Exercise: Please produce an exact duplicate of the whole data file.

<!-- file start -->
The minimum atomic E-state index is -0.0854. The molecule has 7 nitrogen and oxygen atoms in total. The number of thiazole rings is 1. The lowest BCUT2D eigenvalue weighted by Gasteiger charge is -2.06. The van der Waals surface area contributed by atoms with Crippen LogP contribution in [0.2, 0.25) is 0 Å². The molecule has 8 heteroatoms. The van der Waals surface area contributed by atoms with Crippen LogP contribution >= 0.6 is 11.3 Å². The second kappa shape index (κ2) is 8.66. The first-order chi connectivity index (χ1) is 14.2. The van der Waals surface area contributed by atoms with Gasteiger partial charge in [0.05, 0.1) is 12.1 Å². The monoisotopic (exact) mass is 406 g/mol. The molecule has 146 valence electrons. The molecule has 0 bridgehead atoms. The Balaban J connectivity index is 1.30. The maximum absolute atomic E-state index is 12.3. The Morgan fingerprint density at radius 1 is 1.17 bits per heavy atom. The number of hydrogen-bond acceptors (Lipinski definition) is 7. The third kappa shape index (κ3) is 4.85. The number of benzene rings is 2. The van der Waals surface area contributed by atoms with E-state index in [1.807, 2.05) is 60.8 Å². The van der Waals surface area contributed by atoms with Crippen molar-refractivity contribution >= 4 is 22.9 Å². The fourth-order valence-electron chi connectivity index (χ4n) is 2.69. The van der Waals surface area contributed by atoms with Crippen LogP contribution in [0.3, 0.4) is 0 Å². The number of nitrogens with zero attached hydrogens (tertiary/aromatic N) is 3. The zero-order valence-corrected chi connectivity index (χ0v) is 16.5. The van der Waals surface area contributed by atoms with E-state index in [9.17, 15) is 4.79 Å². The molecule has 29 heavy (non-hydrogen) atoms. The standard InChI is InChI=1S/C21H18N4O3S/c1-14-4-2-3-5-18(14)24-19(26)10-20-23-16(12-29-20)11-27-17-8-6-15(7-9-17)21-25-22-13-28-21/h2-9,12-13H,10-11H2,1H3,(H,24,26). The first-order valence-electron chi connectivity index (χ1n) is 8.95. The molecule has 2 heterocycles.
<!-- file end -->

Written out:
The minimum atomic E-state index is -0.0854. The molecule has 7 nitrogen and oxygen atoms in total. The number of thiazole rings is 1. The lowest BCUT2D eigenvalue weighted by Gasteiger charge is -2.06. The van der Waals surface area contributed by atoms with Crippen LogP contribution in [0.2, 0.25) is 0 Å². The molecule has 8 heteroatoms. The van der Waals surface area contributed by atoms with Crippen LogP contribution >= 0.6 is 11.3 Å². The second kappa shape index (κ2) is 8.66. The first-order chi connectivity index (χ1) is 14.2. The van der Waals surface area contributed by atoms with Gasteiger partial charge in [0.05, 0.1) is 12.1 Å². The monoisotopic (exact) mass is 406 g/mol. The molecule has 146 valence electrons. The molecule has 0 bridgehead atoms. The Balaban J connectivity index is 1.30. The maximum absolute atomic E-state index is 12.3. The Morgan fingerprint density at radius 1 is 1.17 bits per heavy atom. The number of hydrogen-bond acceptors (Lipinski definition) is 7. The third kappa shape index (κ3) is 4.85. The number of benzene rings is 2. The van der Waals surface area contributed by atoms with E-state index in [1.807, 2.05) is 60.8 Å². The van der Waals surface area contributed by atoms with Crippen molar-refractivity contribution >= 4 is 22.9 Å². The fourth-order valence-electron chi connectivity index (χ4n) is 2.69. The van der Waals surface area contributed by atoms with Crippen LogP contribution in [0.3, 0.4) is 0 Å². The number of nitrogens with zero attached hydrogens (tertiary/aromatic N) is 3. The zero-order valence-corrected chi connectivity index (χ0v) is 16.5. The van der Waals surface area contributed by atoms with E-state index in [9.17, 15) is 4.79 Å². The molecule has 29 heavy (non-hydrogen) atoms. The standard InChI is InChI=1S/C21H18N4O3S/c1-14-4-2-3-5-18(14)24-19(26)10-20-23-16(12-29-20)11-27-17-8-6-15(7-9-17)21-25-22-13-28-21/h2-9,12-13H,10-11H2,1H3,(H,24,26). The first-order valence-electron chi connectivity index (χ1n) is 8.95. The molecule has 2 heterocycles.